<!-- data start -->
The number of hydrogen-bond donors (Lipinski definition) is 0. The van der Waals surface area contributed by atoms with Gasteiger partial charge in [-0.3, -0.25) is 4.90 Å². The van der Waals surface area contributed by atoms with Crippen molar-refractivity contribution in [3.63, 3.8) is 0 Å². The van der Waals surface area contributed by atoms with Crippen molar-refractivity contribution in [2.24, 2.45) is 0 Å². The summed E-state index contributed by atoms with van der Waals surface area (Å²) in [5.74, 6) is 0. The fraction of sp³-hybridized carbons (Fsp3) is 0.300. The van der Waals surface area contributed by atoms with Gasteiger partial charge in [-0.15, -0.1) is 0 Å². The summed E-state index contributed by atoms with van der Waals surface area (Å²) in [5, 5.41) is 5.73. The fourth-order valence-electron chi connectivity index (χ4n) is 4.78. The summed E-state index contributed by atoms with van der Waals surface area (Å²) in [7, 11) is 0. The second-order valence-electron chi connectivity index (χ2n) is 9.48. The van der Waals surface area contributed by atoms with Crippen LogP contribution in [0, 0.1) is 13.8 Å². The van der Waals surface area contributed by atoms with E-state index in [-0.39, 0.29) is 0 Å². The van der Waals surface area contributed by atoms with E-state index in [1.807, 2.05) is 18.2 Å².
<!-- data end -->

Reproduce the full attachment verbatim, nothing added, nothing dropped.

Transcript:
The number of hydrogen-bond donors (Lipinski definition) is 0. The van der Waals surface area contributed by atoms with Gasteiger partial charge in [-0.3, -0.25) is 4.90 Å². The van der Waals surface area contributed by atoms with Crippen molar-refractivity contribution in [3.63, 3.8) is 0 Å². The van der Waals surface area contributed by atoms with Crippen molar-refractivity contribution in [2.24, 2.45) is 0 Å². The summed E-state index contributed by atoms with van der Waals surface area (Å²) in [5.74, 6) is 0. The fraction of sp³-hybridized carbons (Fsp3) is 0.300. The van der Waals surface area contributed by atoms with Gasteiger partial charge in [-0.15, -0.1) is 0 Å². The summed E-state index contributed by atoms with van der Waals surface area (Å²) in [5, 5.41) is 5.73. The fourth-order valence-electron chi connectivity index (χ4n) is 4.78. The summed E-state index contributed by atoms with van der Waals surface area (Å²) in [7, 11) is 0. The second-order valence-electron chi connectivity index (χ2n) is 9.48. The van der Waals surface area contributed by atoms with Crippen LogP contribution in [0, 0.1) is 13.8 Å². The van der Waals surface area contributed by atoms with E-state index in [-0.39, 0.29) is 0 Å². The van der Waals surface area contributed by atoms with E-state index in [1.807, 2.05) is 18.2 Å².